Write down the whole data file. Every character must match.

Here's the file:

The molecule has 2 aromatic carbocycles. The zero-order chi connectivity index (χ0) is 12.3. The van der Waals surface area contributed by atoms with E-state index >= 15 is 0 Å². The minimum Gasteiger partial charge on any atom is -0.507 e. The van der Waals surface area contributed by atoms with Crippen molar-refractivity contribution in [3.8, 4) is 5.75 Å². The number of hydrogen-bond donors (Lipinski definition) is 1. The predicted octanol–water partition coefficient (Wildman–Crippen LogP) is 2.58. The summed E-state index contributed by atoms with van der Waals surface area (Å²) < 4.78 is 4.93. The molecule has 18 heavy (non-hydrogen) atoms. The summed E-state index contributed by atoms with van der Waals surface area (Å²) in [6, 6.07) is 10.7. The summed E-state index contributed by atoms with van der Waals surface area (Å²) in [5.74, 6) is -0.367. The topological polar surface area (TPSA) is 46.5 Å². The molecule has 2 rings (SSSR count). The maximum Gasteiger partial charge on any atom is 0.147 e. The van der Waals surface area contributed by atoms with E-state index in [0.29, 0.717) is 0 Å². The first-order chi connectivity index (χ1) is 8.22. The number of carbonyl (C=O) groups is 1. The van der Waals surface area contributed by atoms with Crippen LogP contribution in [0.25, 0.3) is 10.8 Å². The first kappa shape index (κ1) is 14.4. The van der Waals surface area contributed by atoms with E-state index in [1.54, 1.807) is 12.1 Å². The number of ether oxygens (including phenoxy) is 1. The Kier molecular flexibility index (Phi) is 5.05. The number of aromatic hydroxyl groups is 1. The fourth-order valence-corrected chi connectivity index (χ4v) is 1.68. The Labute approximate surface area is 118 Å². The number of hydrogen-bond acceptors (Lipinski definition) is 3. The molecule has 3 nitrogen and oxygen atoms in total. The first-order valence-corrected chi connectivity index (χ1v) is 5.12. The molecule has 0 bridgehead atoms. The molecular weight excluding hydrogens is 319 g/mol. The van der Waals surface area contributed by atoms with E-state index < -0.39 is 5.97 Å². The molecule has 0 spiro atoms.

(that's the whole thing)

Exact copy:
The molecule has 2 aromatic carbocycles. The zero-order chi connectivity index (χ0) is 12.3. The van der Waals surface area contributed by atoms with E-state index >= 15 is 0 Å². The minimum Gasteiger partial charge on any atom is -0.507 e. The van der Waals surface area contributed by atoms with Crippen molar-refractivity contribution in [3.8, 4) is 5.75 Å². The number of hydrogen-bond donors (Lipinski definition) is 1. The predicted octanol–water partition coefficient (Wildman–Crippen LogP) is 2.58. The summed E-state index contributed by atoms with van der Waals surface area (Å²) < 4.78 is 4.93. The molecule has 18 heavy (non-hydrogen) atoms. The summed E-state index contributed by atoms with van der Waals surface area (Å²) in [6, 6.07) is 10.7. The summed E-state index contributed by atoms with van der Waals surface area (Å²) in [5.74, 6) is -0.367. The topological polar surface area (TPSA) is 46.5 Å². The molecule has 2 rings (SSSR count). The maximum Gasteiger partial charge on any atom is 0.147 e. The van der Waals surface area contributed by atoms with E-state index in [0.29, 0.717) is 0 Å². The first-order chi connectivity index (χ1) is 8.22. The number of carbonyl (C=O) groups is 1. The van der Waals surface area contributed by atoms with Crippen LogP contribution in [0.25, 0.3) is 10.8 Å². The first kappa shape index (κ1) is 14.4. The van der Waals surface area contributed by atoms with E-state index in [1.54, 1.807) is 12.1 Å². The number of ether oxygens (including phenoxy) is 1. The Kier molecular flexibility index (Phi) is 5.05. The number of aromatic hydroxyl groups is 1. The fourth-order valence-corrected chi connectivity index (χ4v) is 1.68. The Labute approximate surface area is 118 Å². The number of hydrogen-bond acceptors (Lipinski definition) is 3. The molecule has 3 nitrogen and oxygen atoms in total. The first-order valence-corrected chi connectivity index (χ1v) is 5.12. The molecule has 0 bridgehead atoms. The molecular weight excluding hydrogens is 319 g/mol. The van der Waals surface area contributed by atoms with E-state index < -0.39 is 5.97 Å². The molecule has 0 spiro atoms.